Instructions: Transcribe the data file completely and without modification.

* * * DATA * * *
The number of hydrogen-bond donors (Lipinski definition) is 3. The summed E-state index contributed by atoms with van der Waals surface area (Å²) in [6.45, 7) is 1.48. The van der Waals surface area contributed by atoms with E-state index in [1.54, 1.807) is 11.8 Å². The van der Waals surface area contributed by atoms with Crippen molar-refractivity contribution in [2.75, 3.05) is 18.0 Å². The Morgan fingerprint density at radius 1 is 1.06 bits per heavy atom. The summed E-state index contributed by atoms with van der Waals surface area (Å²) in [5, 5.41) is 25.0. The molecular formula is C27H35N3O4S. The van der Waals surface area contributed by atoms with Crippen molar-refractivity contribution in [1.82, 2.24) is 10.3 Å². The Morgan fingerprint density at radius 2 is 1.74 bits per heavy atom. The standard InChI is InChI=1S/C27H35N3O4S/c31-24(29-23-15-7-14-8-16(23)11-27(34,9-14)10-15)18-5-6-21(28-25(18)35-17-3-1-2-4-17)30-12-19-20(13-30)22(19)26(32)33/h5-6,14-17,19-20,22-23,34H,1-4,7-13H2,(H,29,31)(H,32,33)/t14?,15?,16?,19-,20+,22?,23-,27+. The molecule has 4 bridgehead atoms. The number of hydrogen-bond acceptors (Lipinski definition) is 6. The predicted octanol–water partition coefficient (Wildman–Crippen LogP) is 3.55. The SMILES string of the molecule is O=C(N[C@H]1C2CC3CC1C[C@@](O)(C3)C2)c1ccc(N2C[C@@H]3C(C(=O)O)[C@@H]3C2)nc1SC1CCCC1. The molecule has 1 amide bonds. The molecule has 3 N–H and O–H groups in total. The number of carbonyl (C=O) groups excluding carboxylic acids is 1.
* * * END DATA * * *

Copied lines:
The number of hydrogen-bond donors (Lipinski definition) is 3. The summed E-state index contributed by atoms with van der Waals surface area (Å²) in [6.45, 7) is 1.48. The van der Waals surface area contributed by atoms with E-state index in [1.54, 1.807) is 11.8 Å². The van der Waals surface area contributed by atoms with Crippen molar-refractivity contribution in [2.75, 3.05) is 18.0 Å². The Morgan fingerprint density at radius 1 is 1.06 bits per heavy atom. The summed E-state index contributed by atoms with van der Waals surface area (Å²) in [5, 5.41) is 25.0. The molecular formula is C27H35N3O4S. The van der Waals surface area contributed by atoms with Crippen molar-refractivity contribution in [1.82, 2.24) is 10.3 Å². The Morgan fingerprint density at radius 2 is 1.74 bits per heavy atom. The standard InChI is InChI=1S/C27H35N3O4S/c31-24(29-23-15-7-14-8-16(23)11-27(34,9-14)10-15)18-5-6-21(28-25(18)35-17-3-1-2-4-17)30-12-19-20(13-30)22(19)26(32)33/h5-6,14-17,19-20,22-23,34H,1-4,7-13H2,(H,29,31)(H,32,33)/t14?,15?,16?,19-,20+,22?,23-,27+. The molecule has 4 bridgehead atoms. The number of hydrogen-bond acceptors (Lipinski definition) is 6. The predicted octanol–water partition coefficient (Wildman–Crippen LogP) is 3.55. The SMILES string of the molecule is O=C(N[C@H]1C2CC3CC1C[C@@](O)(C3)C2)c1ccc(N2C[C@@H]3C(C(=O)O)[C@@H]3C2)nc1SC1CCCC1. The molecule has 1 amide bonds. The molecule has 3 N–H and O–H groups in total. The number of carbonyl (C=O) groups excluding carboxylic acids is 1.